Glendale will soon be home to Arizona’s largest hotel, the centerpiece of an oversized entertainment complex.
A piece of agricultural land in Glendale, once slated for an IKEA, will be transformed next year into a resort and theme park built around a lagoon near State Farm Stadium.
Construction of VAI Resort is expected to be completed by the end of 2023 on what backers say is the state’s largest hotel and entertainment destination. City leaders hope the project will boost efforts to attract people to the area.
“It doesn’t take a genius to really see the evolution of the West Side, and I wanted to be at the forefront of that with this resort and kind of change the narrative of the West Side,” says Grant Fisher, VAI President and General Manager of the station. Fisher says the availability of well-located land and the city’s pro-development attitude are among the reasons to build there.
The resort will rise 60 acres at the southern end of the Westgate Entertainment District and will include a 1,200-room hotel, a 7-acre water feature with white sand beaches and a man-made island. A 360-degree concert stage will be the heart of it.
A theme park by toy giant Mattel will be built to include a roller coaster, a go-kart track and an indoor battery-powered passenger train, according to plans. Built as Arizona’s first major entertainment venue since Legend City closed in 1983, the park will be 97 percent indoors, so visitors can enjoy it even in triple-digit summers.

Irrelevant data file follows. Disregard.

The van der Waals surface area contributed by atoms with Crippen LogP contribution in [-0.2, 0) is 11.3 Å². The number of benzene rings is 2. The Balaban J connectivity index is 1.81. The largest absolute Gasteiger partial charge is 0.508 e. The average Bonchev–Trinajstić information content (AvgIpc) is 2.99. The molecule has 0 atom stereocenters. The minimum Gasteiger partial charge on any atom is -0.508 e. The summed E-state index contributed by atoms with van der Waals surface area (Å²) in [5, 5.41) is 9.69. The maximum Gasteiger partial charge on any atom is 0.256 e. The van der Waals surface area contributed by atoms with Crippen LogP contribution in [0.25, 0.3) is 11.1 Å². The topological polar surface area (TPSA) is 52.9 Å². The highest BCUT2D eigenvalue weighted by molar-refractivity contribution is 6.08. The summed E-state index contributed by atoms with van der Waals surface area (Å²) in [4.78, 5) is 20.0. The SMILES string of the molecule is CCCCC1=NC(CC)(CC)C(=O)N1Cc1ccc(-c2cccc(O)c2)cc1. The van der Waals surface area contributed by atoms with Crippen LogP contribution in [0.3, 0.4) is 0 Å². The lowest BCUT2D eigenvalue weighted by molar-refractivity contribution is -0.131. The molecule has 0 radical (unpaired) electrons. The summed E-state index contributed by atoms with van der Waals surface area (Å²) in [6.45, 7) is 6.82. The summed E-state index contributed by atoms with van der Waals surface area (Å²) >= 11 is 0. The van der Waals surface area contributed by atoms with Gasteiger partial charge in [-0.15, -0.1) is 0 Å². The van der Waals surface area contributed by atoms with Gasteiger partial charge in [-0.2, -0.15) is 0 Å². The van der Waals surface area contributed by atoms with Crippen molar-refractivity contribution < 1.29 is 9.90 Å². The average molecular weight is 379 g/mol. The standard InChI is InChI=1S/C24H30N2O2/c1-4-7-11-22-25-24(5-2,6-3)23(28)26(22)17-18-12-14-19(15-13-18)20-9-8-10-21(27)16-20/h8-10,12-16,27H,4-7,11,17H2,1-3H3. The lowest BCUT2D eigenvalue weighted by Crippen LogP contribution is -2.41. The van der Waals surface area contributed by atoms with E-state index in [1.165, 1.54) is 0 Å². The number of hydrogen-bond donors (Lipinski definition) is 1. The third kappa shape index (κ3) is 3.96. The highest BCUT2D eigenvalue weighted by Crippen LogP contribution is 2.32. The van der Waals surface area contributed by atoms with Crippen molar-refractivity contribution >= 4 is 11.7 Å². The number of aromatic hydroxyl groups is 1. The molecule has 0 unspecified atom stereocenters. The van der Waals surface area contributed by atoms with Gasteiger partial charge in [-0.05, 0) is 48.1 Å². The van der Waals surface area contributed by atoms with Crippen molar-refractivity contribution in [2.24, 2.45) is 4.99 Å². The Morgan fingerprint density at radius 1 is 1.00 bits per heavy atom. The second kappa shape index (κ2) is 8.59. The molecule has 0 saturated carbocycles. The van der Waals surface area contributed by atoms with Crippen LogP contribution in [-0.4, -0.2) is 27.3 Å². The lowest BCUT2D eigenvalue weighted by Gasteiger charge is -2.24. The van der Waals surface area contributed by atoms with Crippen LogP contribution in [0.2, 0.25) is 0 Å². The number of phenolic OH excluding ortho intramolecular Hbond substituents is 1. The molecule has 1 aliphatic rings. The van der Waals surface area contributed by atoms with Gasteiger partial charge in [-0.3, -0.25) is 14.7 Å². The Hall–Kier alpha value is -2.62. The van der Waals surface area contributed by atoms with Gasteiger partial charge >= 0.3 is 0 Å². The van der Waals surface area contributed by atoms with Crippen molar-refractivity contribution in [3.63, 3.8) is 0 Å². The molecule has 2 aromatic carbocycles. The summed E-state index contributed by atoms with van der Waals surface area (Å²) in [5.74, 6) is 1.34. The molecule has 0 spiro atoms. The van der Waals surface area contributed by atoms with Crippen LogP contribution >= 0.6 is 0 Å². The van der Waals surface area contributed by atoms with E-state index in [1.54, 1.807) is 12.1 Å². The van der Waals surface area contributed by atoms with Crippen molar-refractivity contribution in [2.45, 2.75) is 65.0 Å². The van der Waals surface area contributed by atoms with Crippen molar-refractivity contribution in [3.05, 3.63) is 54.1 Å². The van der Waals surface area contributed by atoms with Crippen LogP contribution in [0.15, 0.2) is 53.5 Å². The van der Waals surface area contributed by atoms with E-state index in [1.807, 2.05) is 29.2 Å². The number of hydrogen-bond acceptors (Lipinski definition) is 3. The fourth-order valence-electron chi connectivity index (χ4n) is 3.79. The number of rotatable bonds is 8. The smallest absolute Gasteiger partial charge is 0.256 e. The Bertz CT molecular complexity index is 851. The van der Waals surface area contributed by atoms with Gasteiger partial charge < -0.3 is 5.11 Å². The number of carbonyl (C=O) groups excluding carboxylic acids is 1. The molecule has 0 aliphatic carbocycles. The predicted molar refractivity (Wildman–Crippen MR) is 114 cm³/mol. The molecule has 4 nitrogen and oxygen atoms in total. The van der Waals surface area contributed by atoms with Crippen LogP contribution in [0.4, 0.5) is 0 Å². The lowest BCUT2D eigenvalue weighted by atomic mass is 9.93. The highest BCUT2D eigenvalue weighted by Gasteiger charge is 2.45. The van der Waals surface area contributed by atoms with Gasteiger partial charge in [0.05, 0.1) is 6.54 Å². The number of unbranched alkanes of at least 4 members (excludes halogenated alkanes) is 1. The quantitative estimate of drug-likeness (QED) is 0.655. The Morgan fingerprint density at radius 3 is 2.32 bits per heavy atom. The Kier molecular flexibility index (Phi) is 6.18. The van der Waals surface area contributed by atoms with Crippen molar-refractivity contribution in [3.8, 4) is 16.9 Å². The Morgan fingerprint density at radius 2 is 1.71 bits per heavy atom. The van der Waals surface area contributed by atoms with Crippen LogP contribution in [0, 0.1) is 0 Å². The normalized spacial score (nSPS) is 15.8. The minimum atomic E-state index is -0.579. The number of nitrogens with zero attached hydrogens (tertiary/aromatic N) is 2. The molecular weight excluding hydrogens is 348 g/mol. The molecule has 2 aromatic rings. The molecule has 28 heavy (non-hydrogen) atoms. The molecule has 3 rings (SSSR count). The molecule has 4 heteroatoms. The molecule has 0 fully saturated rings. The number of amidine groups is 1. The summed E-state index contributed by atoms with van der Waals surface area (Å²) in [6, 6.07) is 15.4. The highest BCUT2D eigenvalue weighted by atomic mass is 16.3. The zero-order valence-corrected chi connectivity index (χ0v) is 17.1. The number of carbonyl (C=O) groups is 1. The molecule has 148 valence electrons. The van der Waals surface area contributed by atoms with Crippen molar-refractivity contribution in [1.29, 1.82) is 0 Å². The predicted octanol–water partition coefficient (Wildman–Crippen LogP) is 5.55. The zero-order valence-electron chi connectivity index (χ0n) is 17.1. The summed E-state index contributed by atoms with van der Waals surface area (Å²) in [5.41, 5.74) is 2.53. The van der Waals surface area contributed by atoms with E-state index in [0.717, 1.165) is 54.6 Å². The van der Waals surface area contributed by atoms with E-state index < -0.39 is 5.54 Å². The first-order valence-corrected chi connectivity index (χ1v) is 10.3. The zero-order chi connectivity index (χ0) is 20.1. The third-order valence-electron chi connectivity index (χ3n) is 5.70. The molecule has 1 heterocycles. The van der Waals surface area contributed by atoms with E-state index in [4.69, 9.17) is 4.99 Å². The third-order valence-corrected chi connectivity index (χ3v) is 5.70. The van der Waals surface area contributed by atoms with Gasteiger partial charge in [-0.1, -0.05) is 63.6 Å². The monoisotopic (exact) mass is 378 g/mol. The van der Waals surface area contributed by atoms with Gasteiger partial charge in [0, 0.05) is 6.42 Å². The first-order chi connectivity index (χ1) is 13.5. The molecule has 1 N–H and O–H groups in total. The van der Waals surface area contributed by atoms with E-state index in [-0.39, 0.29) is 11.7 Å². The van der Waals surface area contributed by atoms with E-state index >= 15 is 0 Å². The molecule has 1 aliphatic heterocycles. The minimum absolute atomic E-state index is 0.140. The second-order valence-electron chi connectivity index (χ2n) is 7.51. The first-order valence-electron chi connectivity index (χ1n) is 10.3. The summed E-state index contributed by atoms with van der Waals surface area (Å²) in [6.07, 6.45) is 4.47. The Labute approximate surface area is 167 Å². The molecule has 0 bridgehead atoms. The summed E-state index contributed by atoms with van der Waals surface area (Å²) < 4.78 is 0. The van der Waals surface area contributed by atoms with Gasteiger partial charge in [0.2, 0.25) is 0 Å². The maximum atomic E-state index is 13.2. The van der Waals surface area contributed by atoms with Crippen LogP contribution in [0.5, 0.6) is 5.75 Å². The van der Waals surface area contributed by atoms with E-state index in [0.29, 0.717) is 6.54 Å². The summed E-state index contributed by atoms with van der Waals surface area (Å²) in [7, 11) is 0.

The project replaces Crystal Lagoons, a less ambitious concept – announced in 2020 – which was supposed to open in time for the Super Bowl in February 2023, but was delayed when the resort’s construction company took over as owner and greatly expanded its reach. As part of the new development contract, Glendale will waive $1 million in fees and offer reduced property taxes on part of the project. The city will also provide 2,600 parking spaces when not in use by the Arizona Cardinals for major games or events.
Glendale City Manager Kevin Phelps said there was no bidding war for the project and any incentives given were minimal given the projected return of more than $200 million. over the next 25 years.
“We see it as a way to differentiate ourselves [from other cities] without saying, ‘They’re bad and we’re good,'” he said. “We see it as finding a niche that we can fill.”